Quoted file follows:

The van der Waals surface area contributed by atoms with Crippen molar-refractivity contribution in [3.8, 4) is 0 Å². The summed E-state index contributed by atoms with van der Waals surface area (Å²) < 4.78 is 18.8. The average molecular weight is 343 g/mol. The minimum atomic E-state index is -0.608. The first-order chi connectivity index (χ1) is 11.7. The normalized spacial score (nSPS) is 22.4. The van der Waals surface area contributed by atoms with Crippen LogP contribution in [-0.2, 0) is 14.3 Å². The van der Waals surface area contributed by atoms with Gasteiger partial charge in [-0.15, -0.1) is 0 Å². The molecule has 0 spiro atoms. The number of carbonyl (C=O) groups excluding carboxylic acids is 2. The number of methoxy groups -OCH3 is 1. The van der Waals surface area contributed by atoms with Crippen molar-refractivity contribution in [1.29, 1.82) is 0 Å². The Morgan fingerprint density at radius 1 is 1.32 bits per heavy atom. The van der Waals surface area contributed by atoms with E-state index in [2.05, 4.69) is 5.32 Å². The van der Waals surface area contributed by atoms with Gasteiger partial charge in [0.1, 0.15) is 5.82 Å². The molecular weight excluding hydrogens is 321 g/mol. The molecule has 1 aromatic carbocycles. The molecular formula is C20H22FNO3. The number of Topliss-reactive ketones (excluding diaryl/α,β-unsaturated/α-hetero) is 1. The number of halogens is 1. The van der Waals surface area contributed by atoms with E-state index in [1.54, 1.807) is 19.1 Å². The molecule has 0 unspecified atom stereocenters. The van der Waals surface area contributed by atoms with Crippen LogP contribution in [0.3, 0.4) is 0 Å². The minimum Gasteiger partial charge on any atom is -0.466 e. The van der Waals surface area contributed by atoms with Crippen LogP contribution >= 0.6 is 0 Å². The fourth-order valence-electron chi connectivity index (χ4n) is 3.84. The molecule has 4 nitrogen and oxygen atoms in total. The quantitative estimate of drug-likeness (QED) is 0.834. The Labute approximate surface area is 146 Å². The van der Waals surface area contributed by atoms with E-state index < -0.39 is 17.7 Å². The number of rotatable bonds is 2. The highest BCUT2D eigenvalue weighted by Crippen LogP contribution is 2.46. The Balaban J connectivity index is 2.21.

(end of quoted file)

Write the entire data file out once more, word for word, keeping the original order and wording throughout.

The van der Waals surface area contributed by atoms with Crippen molar-refractivity contribution in [3.8, 4) is 0 Å². The summed E-state index contributed by atoms with van der Waals surface area (Å²) < 4.78 is 18.8. The average molecular weight is 343 g/mol. The minimum atomic E-state index is -0.608. The first-order chi connectivity index (χ1) is 11.7. The normalized spacial score (nSPS) is 22.4. The van der Waals surface area contributed by atoms with Crippen LogP contribution in [-0.2, 0) is 14.3 Å². The van der Waals surface area contributed by atoms with Gasteiger partial charge in [-0.15, -0.1) is 0 Å². The molecule has 0 spiro atoms. The number of carbonyl (C=O) groups excluding carboxylic acids is 2. The number of methoxy groups -OCH3 is 1. The van der Waals surface area contributed by atoms with Crippen molar-refractivity contribution in [1.29, 1.82) is 0 Å². The Morgan fingerprint density at radius 1 is 1.32 bits per heavy atom. The van der Waals surface area contributed by atoms with E-state index in [2.05, 4.69) is 5.32 Å². The van der Waals surface area contributed by atoms with Gasteiger partial charge in [0.1, 0.15) is 5.82 Å². The molecular weight excluding hydrogens is 321 g/mol. The molecule has 1 aromatic carbocycles. The molecular formula is C20H22FNO3. The number of Topliss-reactive ketones (excluding diaryl/α,β-unsaturated/α-hetero) is 1. The number of halogens is 1. The van der Waals surface area contributed by atoms with E-state index in [1.54, 1.807) is 19.1 Å². The molecule has 0 unspecified atom stereocenters. The van der Waals surface area contributed by atoms with Crippen LogP contribution in [0.3, 0.4) is 0 Å². The minimum Gasteiger partial charge on any atom is -0.466 e. The van der Waals surface area contributed by atoms with Crippen LogP contribution >= 0.6 is 0 Å². The fourth-order valence-electron chi connectivity index (χ4n) is 3.84. The molecule has 4 nitrogen and oxygen atoms in total. The quantitative estimate of drug-likeness (QED) is 0.834. The Labute approximate surface area is 146 Å². The van der Waals surface area contributed by atoms with E-state index < -0.39 is 17.7 Å². The number of rotatable bonds is 2. The highest BCUT2D eigenvalue weighted by Crippen LogP contribution is 2.46. The Balaban J connectivity index is 2.21.